DevOps Explained: What do “DevOps Engineers” actually do at Zühlke?

Why is DevOps important?

Picture the scene: An executive committee meets for a quarterly meeting and the technical lead overhears this: “Our plan is to scale the platform, drive 25% increased revenue in the next 6 months and to position ourselves as the go-to provider in our market sector”.

  • increased efficiency
  • lower costs
  • increased feedback cycles
  • increased throughput speed and time-to-market.

What is DevOps anyway?

Originally “DevOps” was coined as a label for a development methodology that bridged software development and software operations, and brought with it the following set of principles:

  • holistic system approach
  • no silos between disciplines
  • short and fast feedback loops
  • collective code ownership.

What is the goal of DevOps?

DevOps provides communication, integration, automation, and close cooperation among all the people needed to plan, develop, test, deploy, release, and maintain a product. It essentially empowers an organisation with:

  • faster time to market
  • Informed experimentation
  • small and frequent software releases
  • shorter fix lead times
  • Improve the meantime for recovery

Who is DevOps?

In people terms, this is everyone that contributes to the value stream. The DevOps practice does not operate in a silo, but rather functions as the enabler of collaboration across many disciplines.

What skills do DevOps Engineers have?

The fundamental skill is to understand DevOps. A “DevOps Engineer” must have a DevOps mindset and be able to completely embrace the DevOps culture.

  • bootcamps
  • self-learning
  • transitioning from other roles
  • mentoring or joining open-minded organisations (that support alternative education paths).
  • Code comprehension across multiple programming languages.
  • Good listening skills: You will have to respond to the whims and wishes of your development team.
  • Patience and perseverance: We are one team, and we want everything stable, well performing — and ready yesterday.

But what do “DevOps Engineers” really do all day long?

“DevOps Engineers” ensure work flows smoothly through the entire value stream, giving businesses a competitive advantage. For this to happen, context is key because their work yields different value depending on operating environment. Some typical work areas include:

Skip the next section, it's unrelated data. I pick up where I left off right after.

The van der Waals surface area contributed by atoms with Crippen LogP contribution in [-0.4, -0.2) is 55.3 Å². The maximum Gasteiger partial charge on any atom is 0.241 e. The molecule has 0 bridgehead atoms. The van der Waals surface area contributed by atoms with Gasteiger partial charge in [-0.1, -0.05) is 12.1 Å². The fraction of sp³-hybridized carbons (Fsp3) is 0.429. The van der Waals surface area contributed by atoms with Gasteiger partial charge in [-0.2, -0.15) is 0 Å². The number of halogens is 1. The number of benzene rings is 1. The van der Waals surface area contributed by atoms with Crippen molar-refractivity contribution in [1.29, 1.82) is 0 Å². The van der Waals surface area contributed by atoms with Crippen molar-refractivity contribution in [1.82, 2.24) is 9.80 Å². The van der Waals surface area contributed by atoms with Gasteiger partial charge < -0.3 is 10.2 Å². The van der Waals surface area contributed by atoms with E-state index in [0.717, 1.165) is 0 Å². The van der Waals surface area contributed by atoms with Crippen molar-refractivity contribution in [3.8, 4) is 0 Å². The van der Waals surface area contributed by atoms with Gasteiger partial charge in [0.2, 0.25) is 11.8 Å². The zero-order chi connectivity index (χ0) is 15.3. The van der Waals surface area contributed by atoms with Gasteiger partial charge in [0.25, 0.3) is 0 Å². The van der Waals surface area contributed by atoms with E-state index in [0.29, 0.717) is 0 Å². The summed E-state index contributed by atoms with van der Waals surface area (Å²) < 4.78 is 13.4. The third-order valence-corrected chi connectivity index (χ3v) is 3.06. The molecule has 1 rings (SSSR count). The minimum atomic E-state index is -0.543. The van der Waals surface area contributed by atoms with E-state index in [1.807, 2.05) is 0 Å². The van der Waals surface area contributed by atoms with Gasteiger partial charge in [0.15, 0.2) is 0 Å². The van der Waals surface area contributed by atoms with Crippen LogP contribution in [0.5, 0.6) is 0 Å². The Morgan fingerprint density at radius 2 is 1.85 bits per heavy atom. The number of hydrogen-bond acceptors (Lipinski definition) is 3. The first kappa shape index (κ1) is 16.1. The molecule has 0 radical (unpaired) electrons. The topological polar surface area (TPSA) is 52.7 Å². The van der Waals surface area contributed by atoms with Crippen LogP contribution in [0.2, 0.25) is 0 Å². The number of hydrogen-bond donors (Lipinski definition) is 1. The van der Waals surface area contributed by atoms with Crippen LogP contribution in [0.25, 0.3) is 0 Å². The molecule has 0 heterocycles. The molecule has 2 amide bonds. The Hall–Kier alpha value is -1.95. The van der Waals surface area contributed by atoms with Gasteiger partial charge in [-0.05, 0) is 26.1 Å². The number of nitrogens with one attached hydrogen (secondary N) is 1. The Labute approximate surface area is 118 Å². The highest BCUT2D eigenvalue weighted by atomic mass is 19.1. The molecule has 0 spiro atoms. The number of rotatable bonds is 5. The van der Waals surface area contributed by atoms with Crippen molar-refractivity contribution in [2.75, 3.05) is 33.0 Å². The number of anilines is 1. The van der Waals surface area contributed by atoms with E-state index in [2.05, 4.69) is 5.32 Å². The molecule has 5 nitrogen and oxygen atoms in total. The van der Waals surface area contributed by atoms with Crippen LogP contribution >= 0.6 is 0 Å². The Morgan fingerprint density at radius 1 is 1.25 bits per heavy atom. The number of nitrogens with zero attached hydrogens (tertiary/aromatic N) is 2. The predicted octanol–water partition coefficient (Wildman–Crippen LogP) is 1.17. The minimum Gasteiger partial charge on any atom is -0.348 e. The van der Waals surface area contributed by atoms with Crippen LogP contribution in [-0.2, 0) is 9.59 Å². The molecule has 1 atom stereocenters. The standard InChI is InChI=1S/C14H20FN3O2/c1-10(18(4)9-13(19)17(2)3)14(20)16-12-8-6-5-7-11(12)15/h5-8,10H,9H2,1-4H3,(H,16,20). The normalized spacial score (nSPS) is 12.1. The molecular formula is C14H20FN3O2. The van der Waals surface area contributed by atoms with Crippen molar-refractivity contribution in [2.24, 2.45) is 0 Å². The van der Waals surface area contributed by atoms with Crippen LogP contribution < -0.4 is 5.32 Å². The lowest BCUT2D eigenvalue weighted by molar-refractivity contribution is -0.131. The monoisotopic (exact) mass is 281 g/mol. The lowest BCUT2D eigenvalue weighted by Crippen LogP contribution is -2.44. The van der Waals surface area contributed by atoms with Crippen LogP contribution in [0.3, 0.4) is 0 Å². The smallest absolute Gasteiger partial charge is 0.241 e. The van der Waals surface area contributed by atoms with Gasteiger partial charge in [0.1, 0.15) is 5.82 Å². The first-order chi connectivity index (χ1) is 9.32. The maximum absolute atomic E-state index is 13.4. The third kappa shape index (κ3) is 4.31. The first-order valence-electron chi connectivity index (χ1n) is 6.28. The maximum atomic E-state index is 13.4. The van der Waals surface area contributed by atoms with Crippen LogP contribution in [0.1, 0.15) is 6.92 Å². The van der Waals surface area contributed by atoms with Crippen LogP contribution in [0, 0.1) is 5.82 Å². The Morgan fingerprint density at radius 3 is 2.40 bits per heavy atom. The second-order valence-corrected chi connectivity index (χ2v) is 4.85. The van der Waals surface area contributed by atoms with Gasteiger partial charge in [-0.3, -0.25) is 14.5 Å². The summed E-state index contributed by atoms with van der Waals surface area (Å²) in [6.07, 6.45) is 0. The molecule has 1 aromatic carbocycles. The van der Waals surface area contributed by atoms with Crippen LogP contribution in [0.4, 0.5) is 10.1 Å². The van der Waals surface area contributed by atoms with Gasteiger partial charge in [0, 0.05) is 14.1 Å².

• Participating in discoveries: A project phase where Zühlke helps its clients to define the right thing to build.
  • Building minimum viable products.
  • Conducting architectural assessments.
  • Cloud Native projects.
  • On-premises projects.
  • Build a continuous delivery pipeline so that the team can continuously deliver value and receive feedback.
  • Define processes to arrive at a common system approach.
  • Prioritise automation over repetitive, manual tasks: In a highly or fully automated system, any team member can perform complex and specialised operations.
  • Keep consistency across the developer’s environment, the test environments, and the production environment.
  • Support business needs and initiatives to enable innovation and business development.

Conclusion

In general DevOps is a shared approach across an entire development team, and often comes down to a shared agreement on how to tackle the development process. When an organisation embraces DevOps at the heart of its business development strategy, it empowers faster and safer production, and the ability to reach goals more consistently. It also allows business units to explore new ideas, and ultimately to innovate.

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Romano Roth

Romano Roth

My passion is helping companies bringing people, processes and technology together so that they can deliver continuously value to their customers.